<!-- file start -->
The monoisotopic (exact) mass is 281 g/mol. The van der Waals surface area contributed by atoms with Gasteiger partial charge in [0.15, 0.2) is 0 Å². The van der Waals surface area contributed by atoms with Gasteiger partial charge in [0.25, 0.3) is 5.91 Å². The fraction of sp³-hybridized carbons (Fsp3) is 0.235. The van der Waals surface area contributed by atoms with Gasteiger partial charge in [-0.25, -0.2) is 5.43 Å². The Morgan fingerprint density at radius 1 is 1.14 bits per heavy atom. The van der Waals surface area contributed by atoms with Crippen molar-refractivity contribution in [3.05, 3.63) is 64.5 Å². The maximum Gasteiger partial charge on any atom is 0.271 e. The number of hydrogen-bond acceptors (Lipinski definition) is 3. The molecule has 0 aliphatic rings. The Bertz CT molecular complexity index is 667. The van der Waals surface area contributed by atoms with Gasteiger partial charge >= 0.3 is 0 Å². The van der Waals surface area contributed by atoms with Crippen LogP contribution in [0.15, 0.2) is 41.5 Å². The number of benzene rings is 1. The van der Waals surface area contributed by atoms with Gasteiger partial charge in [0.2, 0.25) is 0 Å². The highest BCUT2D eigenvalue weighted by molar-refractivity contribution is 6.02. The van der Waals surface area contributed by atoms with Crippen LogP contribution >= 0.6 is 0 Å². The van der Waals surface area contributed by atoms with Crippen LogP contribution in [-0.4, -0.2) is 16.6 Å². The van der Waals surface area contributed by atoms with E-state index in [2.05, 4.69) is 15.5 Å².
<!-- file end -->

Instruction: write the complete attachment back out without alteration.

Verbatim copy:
The monoisotopic (exact) mass is 281 g/mol. The van der Waals surface area contributed by atoms with Gasteiger partial charge in [0.15, 0.2) is 0 Å². The van der Waals surface area contributed by atoms with Gasteiger partial charge in [0.25, 0.3) is 5.91 Å². The fraction of sp³-hybridized carbons (Fsp3) is 0.235. The van der Waals surface area contributed by atoms with Gasteiger partial charge in [-0.25, -0.2) is 5.43 Å². The Morgan fingerprint density at radius 1 is 1.14 bits per heavy atom. The van der Waals surface area contributed by atoms with Crippen molar-refractivity contribution in [3.05, 3.63) is 64.5 Å². The maximum Gasteiger partial charge on any atom is 0.271 e. The number of hydrogen-bond acceptors (Lipinski definition) is 3. The molecule has 0 aliphatic rings. The Bertz CT molecular complexity index is 667. The van der Waals surface area contributed by atoms with Gasteiger partial charge >= 0.3 is 0 Å². The van der Waals surface area contributed by atoms with Crippen LogP contribution in [0.15, 0.2) is 41.5 Å². The number of benzene rings is 1. The van der Waals surface area contributed by atoms with Gasteiger partial charge in [0.2, 0.25) is 0 Å². The highest BCUT2D eigenvalue weighted by molar-refractivity contribution is 6.02. The van der Waals surface area contributed by atoms with Crippen LogP contribution >= 0.6 is 0 Å². The van der Waals surface area contributed by atoms with Crippen LogP contribution in [-0.4, -0.2) is 16.6 Å². The van der Waals surface area contributed by atoms with E-state index in [2.05, 4.69) is 15.5 Å².